In Memoriam: John Wilson, Sr.

How does a man make his mark on the world?

Perhaps he falls in love with chamber music and learns to play the violin at the ripe old age of 27. Perhaps he leads the charge against the blatant pollution of an important body of water next to where his family lives. Perhaps he helps to organize a successful land conservation group. Perhaps he learns to sail and passes those skills on to his family. Perhaps he lives a life of passion for life itself and embraces as many of its many pleasures as he is able in his allotted time.

It almost seems impossible for one man to have that wide a footprint, but John Wilson Sr. seems to have made his mark in all those ways and more.

“He was a special guy,” said his widow, Karen Wilson.

John Wilson Sr., 88, died on Wednesday, Sept. 9, after complications from a fall.

That very night, the Door County Environmental Council held its annual summer program with an interesting double-whammy speaker program and the naming of the environmental Citizen of the Year (Lynn and Nancy Utesch of Kewaunee County), but the evening began by mentioning that John Wilson Sr., a co-founder of the DCEC and founder of the Door County Land Trust, had died. It seemed like a blow to the gut had been delivered to the entire room at news of the death of this dedicated conservationist.

So what drives a man to such passion for the environment?

“John was on our founding board of directors, and actually, before a board was created, he was sort of the inspiration and guiding force behind the Door County Land Trust,” said Dan Burke, executive director of the land trust. “And then he joined as a founding member of the board of directors, and he continued to serve on the board for nearly 20 years. John was also, I believe the second landowner in the county to put his land under a conservation easement held by the Door County Land Trust. I believe that was in the first or second year of the land trust’s inception [in 1986], so he was a leader in land protection, too.

“Once the organization was created, he enrolled his land under permanent protection of the land trust, so he was more than just words,” Burke continued. “He was all about action. I think that’s probably true with everything he’s been involved with in life, whether it’s music or his passion for keeping Door County healthy as a beautiful place to live, work and visit.”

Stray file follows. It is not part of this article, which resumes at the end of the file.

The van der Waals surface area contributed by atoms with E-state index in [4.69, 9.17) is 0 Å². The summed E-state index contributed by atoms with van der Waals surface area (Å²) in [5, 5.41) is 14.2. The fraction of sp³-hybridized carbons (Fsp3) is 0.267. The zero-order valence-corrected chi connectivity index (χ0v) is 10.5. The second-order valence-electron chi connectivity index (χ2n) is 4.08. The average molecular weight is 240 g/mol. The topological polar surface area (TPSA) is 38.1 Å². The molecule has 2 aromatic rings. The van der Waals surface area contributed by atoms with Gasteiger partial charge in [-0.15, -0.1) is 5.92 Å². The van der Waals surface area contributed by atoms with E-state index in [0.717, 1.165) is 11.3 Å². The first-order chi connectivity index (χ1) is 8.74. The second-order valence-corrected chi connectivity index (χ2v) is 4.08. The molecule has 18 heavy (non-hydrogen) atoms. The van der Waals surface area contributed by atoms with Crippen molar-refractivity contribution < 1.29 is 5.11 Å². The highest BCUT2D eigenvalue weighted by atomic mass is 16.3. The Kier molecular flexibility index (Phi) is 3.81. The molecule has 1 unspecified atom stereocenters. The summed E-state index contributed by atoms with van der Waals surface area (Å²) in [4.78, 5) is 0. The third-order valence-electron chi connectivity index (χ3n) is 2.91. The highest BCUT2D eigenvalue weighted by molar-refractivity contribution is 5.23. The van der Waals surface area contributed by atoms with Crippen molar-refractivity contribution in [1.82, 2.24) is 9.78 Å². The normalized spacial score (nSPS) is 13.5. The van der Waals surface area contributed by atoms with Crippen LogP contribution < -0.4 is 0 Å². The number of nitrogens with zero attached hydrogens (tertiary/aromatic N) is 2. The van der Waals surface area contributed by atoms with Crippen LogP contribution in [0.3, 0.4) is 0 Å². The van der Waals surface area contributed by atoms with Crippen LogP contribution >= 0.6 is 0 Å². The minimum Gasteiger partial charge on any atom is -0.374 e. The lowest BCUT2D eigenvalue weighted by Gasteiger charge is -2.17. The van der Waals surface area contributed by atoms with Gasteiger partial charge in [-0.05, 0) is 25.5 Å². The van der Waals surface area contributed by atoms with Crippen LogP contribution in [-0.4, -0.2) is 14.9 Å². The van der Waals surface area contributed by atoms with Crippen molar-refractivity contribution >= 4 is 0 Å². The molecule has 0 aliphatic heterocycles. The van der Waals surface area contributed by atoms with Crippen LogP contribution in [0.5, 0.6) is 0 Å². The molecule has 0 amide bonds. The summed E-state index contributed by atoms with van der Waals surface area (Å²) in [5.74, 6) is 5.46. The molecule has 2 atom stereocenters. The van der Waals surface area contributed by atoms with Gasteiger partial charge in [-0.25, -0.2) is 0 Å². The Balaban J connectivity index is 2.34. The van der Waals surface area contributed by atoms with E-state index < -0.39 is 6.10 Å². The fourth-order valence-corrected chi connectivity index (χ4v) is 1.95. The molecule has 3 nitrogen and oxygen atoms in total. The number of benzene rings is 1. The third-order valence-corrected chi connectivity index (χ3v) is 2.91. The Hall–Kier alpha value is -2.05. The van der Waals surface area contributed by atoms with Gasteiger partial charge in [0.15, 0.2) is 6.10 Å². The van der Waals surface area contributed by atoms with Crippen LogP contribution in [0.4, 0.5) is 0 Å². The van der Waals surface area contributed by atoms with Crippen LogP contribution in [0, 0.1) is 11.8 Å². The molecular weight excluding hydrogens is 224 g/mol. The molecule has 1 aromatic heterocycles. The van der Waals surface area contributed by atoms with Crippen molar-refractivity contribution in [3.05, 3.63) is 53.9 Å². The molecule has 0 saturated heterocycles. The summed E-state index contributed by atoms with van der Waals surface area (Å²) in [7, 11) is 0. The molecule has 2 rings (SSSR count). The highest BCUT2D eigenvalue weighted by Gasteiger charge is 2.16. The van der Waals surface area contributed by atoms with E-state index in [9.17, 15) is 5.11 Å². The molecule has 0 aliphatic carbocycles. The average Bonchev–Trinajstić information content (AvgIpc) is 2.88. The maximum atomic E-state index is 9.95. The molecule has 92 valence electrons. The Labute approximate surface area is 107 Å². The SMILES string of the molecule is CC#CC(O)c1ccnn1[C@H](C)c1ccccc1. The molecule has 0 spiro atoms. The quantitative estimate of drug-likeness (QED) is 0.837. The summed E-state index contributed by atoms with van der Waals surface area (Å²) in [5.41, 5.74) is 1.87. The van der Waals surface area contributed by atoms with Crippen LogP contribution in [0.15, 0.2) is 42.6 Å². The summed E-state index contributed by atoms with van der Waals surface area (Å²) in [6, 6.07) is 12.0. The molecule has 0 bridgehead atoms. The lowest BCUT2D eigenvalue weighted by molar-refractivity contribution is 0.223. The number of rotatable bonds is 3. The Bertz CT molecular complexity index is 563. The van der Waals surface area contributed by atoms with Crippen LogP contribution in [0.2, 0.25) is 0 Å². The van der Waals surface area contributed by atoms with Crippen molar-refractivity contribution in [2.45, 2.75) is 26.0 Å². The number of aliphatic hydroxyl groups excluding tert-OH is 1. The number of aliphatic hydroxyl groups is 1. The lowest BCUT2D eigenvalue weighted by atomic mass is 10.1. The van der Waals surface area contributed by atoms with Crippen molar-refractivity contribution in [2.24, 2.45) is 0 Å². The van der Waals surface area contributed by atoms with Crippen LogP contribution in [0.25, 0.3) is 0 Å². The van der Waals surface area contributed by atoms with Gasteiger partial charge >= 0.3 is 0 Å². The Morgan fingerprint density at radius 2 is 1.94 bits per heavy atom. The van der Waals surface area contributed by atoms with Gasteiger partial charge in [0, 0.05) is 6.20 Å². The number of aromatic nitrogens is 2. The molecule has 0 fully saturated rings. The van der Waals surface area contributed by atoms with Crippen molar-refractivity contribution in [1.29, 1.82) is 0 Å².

“He left the board while I was serving as president in ’04 or ’05,” said Bryan Nelson, owner of the Blacksmith Inn in Baileys Harbor and land trust board member with Wilson. “He was an idea guy. He was a glass half-full guy. He was an optimist who thought the world could be made better. He was an out-of-the-box thinker. In that respect, it was always good to work with him. He came at things with angles the rest of the room hadn’t considered. There was always energy and excitement whenever John was in the room.”

Jerry Viste, the recently retired longtime executive director of the Door County Environmental Council (DCEC), said he became involved with the DCEC in 1980 after contacting John Wilson about what Viste refers to as “the power plant episode” – when Wisconsin Public Service was considering first a nuclear plant and then a coal-fired plant on a piece of land on the canal in Sturgeon Bay.

“They were looking for ash disposal sites for the ash that would be generated,” Viste said. “My farm was the No. 1 site. They were just drooling over my 400 acres, surrounded by woods on all three sides, so it wouldn’t offend the tourists.”

So he contacted John Wilson with the recently formed Door County Environmental Council.

“John called me with all kinds of theories of what we could do,” Viste said. “That’s how I got involved with the environmental council. John always analyzed everything in depth and knew a lot of the angles behind what was really happening, the inner workings of the Public Service Commission and the rest of the group that was pushing this power plant issue.

“Of course, John always had a reputation on the board of dealing with a heavy hand,” Viste said. “Someone would say, ‘I hear the heavy hand of John Wilson in there.’ Well, that’s the way you get things done. I hope people say Viste had a heavy hand in dealing with issues.”

Nelson of the land trust backed up Viste’s perception of Wilson in a leadership role.

“He could be very forceful. He had the passion of conviction. He couldn’t be a bystander. That was not who he was,” he said. “He shared that with his wife. Karen and he balanced each other in various ways, but when it came to the environment, they were both equals on that. They were great partners.”